Friday, June 8, 2012

Current Impact of Dry Weather on Corn Yield

Hot and dry with an opportunity for rain on the weekend. That has been the forecast for several weeks yet we have missed timely rains. Corn is rolling and wilting in parts of area fields or complete fields.
In many corn fields, we had good stands until we lost plants through rootless corn syndrome. Plants that failed to establish themselves wilted and died. Other plants which were planted early season also had side-wall compaction and grew slowly. In past springs, it was wet and we pushed to ensure we had crops planted timely.
Corn is yellow in some fields exhibiting nitrogen deficiency. The corn roots have not grown into the ammonia band or dry soils have limited nitrogen uptake.
So what is the impact of dry weather on corn yields up to now? Corn yields are dependent on population, number of kernels per plant and the weight of each kernel. All of these are decided as the season progresses. We have passed the population. Next, is the critical stage of the number of kernels per plant.
Corn has passed the V-7 leaf collar stage and the number of rows per ear has been determined by the plant. This is primarily determined by genetics.
Next is the potential number of kernels per row which is greatly influenced by dry weather. The potential kernels per row are determined by V-15 or 15 leaf collar stage. Dry weather during this stage can reduce the number of potential kernels per row causing a significant impact on yield. Later, during pollination, the number of kernels pollinated will form kernels. Additional stress can cause kernels to abort.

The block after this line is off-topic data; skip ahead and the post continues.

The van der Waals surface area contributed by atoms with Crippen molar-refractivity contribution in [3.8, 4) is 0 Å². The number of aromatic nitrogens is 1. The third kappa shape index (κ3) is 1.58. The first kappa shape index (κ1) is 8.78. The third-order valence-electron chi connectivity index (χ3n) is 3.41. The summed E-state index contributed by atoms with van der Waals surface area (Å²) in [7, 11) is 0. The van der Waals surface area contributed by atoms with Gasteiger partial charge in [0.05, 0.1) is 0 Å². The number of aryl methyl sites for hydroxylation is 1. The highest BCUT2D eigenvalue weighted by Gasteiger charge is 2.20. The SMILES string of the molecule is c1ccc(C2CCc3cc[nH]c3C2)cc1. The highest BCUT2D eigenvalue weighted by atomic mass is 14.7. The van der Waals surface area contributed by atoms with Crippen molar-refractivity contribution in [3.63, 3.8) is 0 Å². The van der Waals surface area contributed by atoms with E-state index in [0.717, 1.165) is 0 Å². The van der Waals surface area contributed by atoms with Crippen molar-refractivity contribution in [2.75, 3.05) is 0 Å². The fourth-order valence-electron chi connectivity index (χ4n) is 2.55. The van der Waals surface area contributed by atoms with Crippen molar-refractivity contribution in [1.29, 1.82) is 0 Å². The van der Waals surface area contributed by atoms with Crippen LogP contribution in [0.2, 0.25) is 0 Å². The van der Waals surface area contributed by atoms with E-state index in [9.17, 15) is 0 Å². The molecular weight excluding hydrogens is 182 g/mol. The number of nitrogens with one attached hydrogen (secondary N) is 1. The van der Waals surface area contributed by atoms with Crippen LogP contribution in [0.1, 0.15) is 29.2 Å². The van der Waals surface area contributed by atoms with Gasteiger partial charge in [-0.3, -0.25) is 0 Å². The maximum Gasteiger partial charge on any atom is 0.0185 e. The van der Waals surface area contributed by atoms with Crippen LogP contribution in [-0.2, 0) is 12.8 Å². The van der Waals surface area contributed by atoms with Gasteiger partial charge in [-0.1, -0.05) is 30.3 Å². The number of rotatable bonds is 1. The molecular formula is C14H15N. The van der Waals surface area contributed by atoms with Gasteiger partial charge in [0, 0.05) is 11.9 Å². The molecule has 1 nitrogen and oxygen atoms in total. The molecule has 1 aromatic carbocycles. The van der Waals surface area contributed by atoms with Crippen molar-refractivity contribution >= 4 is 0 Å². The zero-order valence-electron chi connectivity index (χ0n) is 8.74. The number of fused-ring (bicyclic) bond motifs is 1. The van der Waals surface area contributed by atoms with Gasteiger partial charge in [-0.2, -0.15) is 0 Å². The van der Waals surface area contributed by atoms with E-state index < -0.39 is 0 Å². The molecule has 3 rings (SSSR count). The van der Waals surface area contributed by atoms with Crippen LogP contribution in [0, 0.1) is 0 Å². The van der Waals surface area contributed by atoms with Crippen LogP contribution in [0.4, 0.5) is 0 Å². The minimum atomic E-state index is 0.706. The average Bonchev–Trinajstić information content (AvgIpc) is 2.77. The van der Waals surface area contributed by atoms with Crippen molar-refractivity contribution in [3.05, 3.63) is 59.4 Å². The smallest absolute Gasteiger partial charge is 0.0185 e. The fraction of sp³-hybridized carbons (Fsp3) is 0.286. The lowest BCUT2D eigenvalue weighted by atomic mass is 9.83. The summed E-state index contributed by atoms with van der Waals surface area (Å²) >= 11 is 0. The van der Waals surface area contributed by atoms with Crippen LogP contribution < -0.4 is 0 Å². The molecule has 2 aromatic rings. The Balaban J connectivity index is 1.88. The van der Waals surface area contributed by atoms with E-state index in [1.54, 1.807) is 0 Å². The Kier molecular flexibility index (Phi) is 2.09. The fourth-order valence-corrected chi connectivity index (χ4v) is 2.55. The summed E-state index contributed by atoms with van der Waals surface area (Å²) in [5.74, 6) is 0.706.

Drought stressed plants early season also result in small plants. Small plants do not have the size to capture sunlight compared to large plants. Therefore, small plants have a reduced ability to provide energy to kernels. As we move forward, timely rains could provide us moderate yields. Continued dry weather will reduce corn yields.
For more information, contact Wayne Flanary at 660-446-3724 or Heather Benedict at 660-425-6434, Regional Agronomists, University of Missouri Extension.

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